Oscar Pistorius is a 'broken man' and shouldn't be locked up, court hears
KILLER: Suggestion that athlete should do community service and face only house arrest is branded 'shockingly inappropriate'
By Erin Conway-Smith in Pretoria
– 14 October 2014 06:00 AM
Oscar Pistorius is a broken man and he should be put under house arrest and given community service, his sentencing hearing has been told.
Joel Maringa, a correctional services officer who appeared as a witness for the defence, said Pistorius should serve three years of house arrest and perform two eight-hour shifts of community service per month. Mr Maringa told the court that this sentence would allow Pistorius to return to his athletic training. "What we are doing is to reform him to make a suitable, responsible citizen," he said.
Pistorius was found guilty of culpable homicide, or manslaughter, last month for killing his girlfriend Reeva Steenkamp on Valentine's Day last year.
The 27-year-old athlete fired four times through a toilet cubicle door at his Pretoria home, killing Steenkamp in the early hours of the morning. He was found not guilty of murder.
Mr Maringa also recommended Pistorius attend programmes on handling negative emotions, firearms control and trauma counselling, and that he be banned from owning firearms and abstain from the use of alcohol and drugs.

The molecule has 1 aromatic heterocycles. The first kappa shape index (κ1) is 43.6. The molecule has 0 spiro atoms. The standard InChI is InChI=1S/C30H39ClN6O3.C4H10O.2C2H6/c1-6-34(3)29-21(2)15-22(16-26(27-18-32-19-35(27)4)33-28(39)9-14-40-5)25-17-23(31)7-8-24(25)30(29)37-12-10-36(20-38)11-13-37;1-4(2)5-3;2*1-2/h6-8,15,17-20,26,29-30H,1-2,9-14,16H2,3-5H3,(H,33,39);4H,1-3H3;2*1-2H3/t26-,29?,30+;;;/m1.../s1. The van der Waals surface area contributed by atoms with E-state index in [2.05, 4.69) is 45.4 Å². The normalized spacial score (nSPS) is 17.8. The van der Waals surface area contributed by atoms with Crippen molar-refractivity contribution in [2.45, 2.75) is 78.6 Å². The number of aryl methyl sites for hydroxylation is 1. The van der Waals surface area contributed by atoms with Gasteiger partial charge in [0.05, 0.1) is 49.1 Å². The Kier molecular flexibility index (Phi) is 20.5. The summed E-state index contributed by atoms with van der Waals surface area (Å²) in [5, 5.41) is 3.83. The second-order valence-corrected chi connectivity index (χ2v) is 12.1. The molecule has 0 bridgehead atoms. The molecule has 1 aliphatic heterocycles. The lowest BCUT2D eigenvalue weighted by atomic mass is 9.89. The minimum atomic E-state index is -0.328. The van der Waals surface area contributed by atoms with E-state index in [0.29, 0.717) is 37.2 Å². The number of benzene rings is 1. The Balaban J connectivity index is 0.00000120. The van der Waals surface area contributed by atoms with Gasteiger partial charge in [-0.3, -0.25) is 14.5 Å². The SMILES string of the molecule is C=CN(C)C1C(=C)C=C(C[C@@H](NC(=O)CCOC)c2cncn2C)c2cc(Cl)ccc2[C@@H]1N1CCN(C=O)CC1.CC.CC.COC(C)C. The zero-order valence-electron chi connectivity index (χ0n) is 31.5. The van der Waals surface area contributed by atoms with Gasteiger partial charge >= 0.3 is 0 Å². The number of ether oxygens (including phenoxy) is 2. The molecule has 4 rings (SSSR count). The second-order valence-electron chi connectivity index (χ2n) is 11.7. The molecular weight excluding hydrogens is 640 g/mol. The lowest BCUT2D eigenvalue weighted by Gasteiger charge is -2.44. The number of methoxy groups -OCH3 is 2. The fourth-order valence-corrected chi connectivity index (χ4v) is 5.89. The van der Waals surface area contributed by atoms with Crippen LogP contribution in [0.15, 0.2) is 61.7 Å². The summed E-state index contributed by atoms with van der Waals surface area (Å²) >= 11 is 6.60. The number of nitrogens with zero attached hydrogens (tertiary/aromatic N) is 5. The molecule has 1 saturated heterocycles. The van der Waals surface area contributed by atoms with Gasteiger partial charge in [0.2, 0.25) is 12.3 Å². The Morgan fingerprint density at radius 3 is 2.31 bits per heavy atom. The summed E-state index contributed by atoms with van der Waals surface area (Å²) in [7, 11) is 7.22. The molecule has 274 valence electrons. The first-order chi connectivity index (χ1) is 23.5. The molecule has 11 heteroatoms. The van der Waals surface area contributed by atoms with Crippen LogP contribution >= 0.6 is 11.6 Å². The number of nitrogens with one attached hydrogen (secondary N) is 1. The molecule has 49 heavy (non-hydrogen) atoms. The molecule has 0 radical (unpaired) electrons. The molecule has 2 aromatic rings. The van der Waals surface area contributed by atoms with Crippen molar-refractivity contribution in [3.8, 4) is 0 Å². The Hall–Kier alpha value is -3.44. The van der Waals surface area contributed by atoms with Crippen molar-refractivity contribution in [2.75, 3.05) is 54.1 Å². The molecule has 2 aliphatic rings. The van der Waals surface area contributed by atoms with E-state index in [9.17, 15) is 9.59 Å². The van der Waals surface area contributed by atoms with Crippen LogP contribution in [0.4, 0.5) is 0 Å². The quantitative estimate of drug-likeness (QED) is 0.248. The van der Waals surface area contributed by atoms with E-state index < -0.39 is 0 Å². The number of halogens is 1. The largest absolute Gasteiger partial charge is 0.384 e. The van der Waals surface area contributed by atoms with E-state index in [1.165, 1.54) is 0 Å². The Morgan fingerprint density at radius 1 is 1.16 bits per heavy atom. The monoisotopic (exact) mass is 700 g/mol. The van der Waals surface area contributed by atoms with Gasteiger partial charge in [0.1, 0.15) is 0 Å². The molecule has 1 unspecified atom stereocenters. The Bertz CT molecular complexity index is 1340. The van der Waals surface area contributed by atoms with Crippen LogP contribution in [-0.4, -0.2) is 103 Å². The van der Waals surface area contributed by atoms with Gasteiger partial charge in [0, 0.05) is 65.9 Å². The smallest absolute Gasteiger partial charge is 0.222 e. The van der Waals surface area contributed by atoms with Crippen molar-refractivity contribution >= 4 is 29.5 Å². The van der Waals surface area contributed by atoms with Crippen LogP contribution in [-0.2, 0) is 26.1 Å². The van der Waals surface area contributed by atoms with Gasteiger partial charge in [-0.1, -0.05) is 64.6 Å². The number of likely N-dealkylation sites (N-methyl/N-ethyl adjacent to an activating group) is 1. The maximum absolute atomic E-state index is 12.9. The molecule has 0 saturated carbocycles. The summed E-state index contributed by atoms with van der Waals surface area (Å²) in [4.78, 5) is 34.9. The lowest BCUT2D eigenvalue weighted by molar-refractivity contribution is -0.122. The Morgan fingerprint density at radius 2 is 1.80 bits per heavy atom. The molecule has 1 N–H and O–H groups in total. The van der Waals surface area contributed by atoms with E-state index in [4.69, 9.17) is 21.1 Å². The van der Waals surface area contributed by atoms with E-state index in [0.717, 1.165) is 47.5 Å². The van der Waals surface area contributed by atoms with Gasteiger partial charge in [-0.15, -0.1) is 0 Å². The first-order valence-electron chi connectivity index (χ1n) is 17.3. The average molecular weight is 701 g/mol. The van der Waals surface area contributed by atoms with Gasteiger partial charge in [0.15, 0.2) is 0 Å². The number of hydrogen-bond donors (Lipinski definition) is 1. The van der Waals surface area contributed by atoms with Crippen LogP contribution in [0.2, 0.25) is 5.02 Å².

Gerrie Nel, the prosecutor, called Mr Maringa's recommendation "shockingly inappropriate".
Friends and family of Ms Steenkamp shook their heads during the testimony of Mr Maringa, a social worker with the department of correctional services, but declined to comment.
Mr Nel, in his cross-examination of Mr Maringa, said: "You have not applied your mind to the seriousness of the crime at all."
Pistorius's lawyers have said they will call four witnesses to argue for mitigation of sentence, while the prosecution is expected to call two witnesses in their arguments to convince Judge Thokozile Masipa to hand down a tough sentence.
Pistorius's manager Peet van Zyl, whose testimony will resume today, detailed the athlete's work with charities and spoke at length about his good deeds.
Earlier, Pistorius's psychologist, Dr Lore Hartzenberg, testified that the athlete had been diagnosed with post-traumatic stress disorder.
Dr Hartzenberg said: "We are left with a broken man who has lost everything."
Mr Nel questioned the portrayal of Pistorius as a grieving man, citing reports he had started a new relationship and had been in an altercation in a Johannesburg nightclub.
Judge Masipa is expected to hand down a sentence this week ranging from a suspended jail sentence and a fine to 15 years in prison.
In her judgment, she said Pistorius had acted "negligently", but accepted he had mistaken Steenkamp for an intruder.